Amidst the waves and waves of fraud, it is possible that the root of the housing problem – inequality – has remained buried. To be fair, the fraud was monumental. Enough lawsuits have been filed, legislative reports published, investigative media reports run, for us to know that all kinds of illegal schemes, high and low, were an integral part of the housing bubble and financial crisis. At the top there was the way that funds, banks, and other financial outfits, like Goldman Sachs and General Electric Co., bundled and sold mortgage backed securities. There was also fraud at the bottom, in the forging of income statements, robosigning, and other dishonest and illegal methods for generating mortgages. Fraud that continued even after these mortgages were issued, as mortgage servicers did all that they could to prevent loan modifications, jack up fees, and keep borrowers underwater so that they could collect while the system tanked. The bottom-feeding was linked to the high-tech fraud at the top, insofar as the demand for MBS, CDOs, CDO-squareds, was so immense that the only way for mortgage issuers to generate large enough quantities in such a short time was by throwing due diligence to the wind. Then there is the systematic corruption in the fact that, at least at the top, banks made money both by turning shit into gold, and then by waiting for that gold to turn back into shit.
In the midst of all of this fraud, we have to remember that cheap and easy credit was supposed to solve or at least address the housing problem itself. It was supposed to make access to housing possible for borrowers who otherwise had trouble getting loans. That was one of the justifications for many of the changes in regulations that fraudsters took advantage of. Moreover, so long as cheap credit served its welfare-function of increasing consumption, especially of houses, there was less incentive to look into just how this was all made possible (there were, of course, many other factors contributing to indifference towards systematic fraud, not to mention the perfectly legal ways in which systematic risk was spread around the financial system.) What we can say, first off, is that the tradeoff – of increased homeownership for financial innovation in housing finance – was not worth it. The tradeoff was not even close to worth it. As the graph below shows, there was very marginal increase in home ownership. Even if we arbitrarily choose the year of the lowest rate of ownership (1993), even though it is not the beginning of the housing bubble, and compare it with the peak (2004), we get a 7% rise in homeownership, which can hardly all be attributed to financial innovation itself – and by the time the bubble burst most of the gain was wiped out.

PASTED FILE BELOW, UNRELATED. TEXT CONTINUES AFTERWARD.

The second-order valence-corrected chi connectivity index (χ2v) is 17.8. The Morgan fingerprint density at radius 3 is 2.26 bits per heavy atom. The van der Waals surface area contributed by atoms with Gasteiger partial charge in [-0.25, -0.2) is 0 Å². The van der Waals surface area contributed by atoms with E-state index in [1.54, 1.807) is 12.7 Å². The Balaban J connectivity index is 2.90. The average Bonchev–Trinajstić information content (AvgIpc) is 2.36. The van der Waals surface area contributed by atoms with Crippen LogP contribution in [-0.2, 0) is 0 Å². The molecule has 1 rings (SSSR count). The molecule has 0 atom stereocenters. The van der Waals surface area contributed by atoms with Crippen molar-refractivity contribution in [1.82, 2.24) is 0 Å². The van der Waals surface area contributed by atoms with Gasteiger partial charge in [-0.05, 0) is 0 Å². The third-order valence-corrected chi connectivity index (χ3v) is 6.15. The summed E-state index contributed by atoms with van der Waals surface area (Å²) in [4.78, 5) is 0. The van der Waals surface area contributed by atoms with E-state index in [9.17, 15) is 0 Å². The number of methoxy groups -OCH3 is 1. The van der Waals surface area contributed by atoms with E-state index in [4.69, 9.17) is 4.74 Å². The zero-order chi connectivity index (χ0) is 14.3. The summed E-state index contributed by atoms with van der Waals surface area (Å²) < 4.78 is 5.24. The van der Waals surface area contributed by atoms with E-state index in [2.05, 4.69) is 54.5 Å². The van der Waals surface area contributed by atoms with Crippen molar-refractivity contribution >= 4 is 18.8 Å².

And of course this way of financing access to housing came at the price of an immense credit crunch, doubling of unemployment, years of stagnation or recession, collapse of home values, long-run declining access to homes, declining household formation and, as we noted last week, a massive redistribution of wealth upwards.
But it would be a mistake just to blame those in the financial system who benefited, legally and illegally, from this permissive climate. After all, when it comes to housing, they alone did not create the poverty, and in particular the inability to afford housing, that lies at the root of the housing problem itself. Behind all the fraud is the cold hard fact that many are too poor to be able to securely hold or own a house without fraud. That is the root housing problem.
Looking to innovative credit mechanisms and market ‘incentives’ to make housing available to the poor is one of those neoliberal, post-Cold War ‘solutions’ that ultimately created a bigger problem. It registered, among other things, the fact that there is so little class power at the bottom that direct claims to the social product, in the form of low-income housing, public housing, rent controls and other forms of public provision are supplanted by mechanisms that make claims to housing contingent on becoming subject to the discipline of deeply inegalitarian financial and credit markets. But the inability of poor and middle income workers to control enough social product to meet a basic need like housing is a function not just of the economic power of financiers, but of ownership more widely. It is not just finance capital that keeps workers separate from the means of production. In this sense, the housing problem is wider than and predates the fraud and the legal forms of exploitation that it eventually gave rise to.